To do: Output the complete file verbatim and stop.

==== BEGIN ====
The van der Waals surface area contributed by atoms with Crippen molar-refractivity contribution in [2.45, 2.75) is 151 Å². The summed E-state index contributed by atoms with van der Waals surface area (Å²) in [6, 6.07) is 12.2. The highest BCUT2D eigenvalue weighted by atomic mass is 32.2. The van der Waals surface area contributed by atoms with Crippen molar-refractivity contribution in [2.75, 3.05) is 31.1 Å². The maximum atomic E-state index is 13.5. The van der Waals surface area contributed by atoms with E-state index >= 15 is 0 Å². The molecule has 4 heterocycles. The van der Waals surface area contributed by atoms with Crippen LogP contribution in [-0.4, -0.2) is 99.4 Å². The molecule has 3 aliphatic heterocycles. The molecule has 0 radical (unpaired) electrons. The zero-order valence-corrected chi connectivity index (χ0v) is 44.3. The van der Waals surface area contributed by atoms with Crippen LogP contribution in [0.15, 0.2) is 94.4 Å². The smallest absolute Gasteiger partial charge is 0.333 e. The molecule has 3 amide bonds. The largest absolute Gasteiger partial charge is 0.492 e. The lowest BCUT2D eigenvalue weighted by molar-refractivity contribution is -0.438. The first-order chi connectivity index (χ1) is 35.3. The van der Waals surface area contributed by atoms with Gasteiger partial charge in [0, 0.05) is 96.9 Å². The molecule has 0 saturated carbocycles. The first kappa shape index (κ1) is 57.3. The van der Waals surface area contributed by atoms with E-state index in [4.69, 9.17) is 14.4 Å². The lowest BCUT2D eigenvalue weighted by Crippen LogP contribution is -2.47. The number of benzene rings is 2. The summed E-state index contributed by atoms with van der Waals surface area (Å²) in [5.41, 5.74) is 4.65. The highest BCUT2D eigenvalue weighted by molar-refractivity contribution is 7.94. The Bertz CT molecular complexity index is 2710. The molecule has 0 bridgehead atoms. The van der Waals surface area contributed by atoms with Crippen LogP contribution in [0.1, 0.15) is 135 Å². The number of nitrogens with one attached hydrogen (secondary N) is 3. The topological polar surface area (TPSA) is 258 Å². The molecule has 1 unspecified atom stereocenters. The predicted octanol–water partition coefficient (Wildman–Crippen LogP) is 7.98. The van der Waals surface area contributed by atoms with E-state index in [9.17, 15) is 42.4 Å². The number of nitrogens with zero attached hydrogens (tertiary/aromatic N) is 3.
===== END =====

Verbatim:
The van der Waals surface area contributed by atoms with Crippen molar-refractivity contribution in [2.45, 2.75) is 151 Å². The summed E-state index contributed by atoms with van der Waals surface area (Å²) in [6, 6.07) is 12.2. The highest BCUT2D eigenvalue weighted by atomic mass is 32.2. The van der Waals surface area contributed by atoms with Crippen molar-refractivity contribution in [2.75, 3.05) is 31.1 Å². The maximum atomic E-state index is 13.5. The van der Waals surface area contributed by atoms with E-state index >= 15 is 0 Å². The molecule has 4 heterocycles. The van der Waals surface area contributed by atoms with Crippen LogP contribution in [-0.4, -0.2) is 99.4 Å². The molecule has 3 aliphatic heterocycles. The molecule has 0 radical (unpaired) electrons. The zero-order valence-corrected chi connectivity index (χ0v) is 44.3. The van der Waals surface area contributed by atoms with Crippen LogP contribution in [0.15, 0.2) is 94.4 Å². The smallest absolute Gasteiger partial charge is 0.333 e. The molecule has 3 amide bonds. The largest absolute Gasteiger partial charge is 0.492 e. The lowest BCUT2D eigenvalue weighted by molar-refractivity contribution is -0.438. The first-order chi connectivity index (χ1) is 35.3. The van der Waals surface area contributed by atoms with Gasteiger partial charge in [0, 0.05) is 96.9 Å². The molecule has 0 saturated carbocycles. The first kappa shape index (κ1) is 57.3. The van der Waals surface area contributed by atoms with E-state index in [4.69, 9.17) is 14.4 Å². The lowest BCUT2D eigenvalue weighted by Crippen LogP contribution is -2.47. The number of benzene rings is 2. The summed E-state index contributed by atoms with van der Waals surface area (Å²) in [5.41, 5.74) is 4.65. The highest BCUT2D eigenvalue weighted by molar-refractivity contribution is 7.94. The Bertz CT molecular complexity index is 2710. The molecule has 0 bridgehead atoms. The van der Waals surface area contributed by atoms with Crippen LogP contribution in [0.1, 0.15) is 135 Å². The number of nitrogens with one attached hydrogen (secondary N) is 3. The topological polar surface area (TPSA) is 258 Å². The molecule has 1 unspecified atom stereocenters. The predicted octanol–water partition coefficient (Wildman–Crippen LogP) is 7.98. The van der Waals surface area contributed by atoms with E-state index in [9.17, 15) is 42.4 Å². The number of nitrogens with zero attached hydrogens (tertiary/aromatic N) is 3.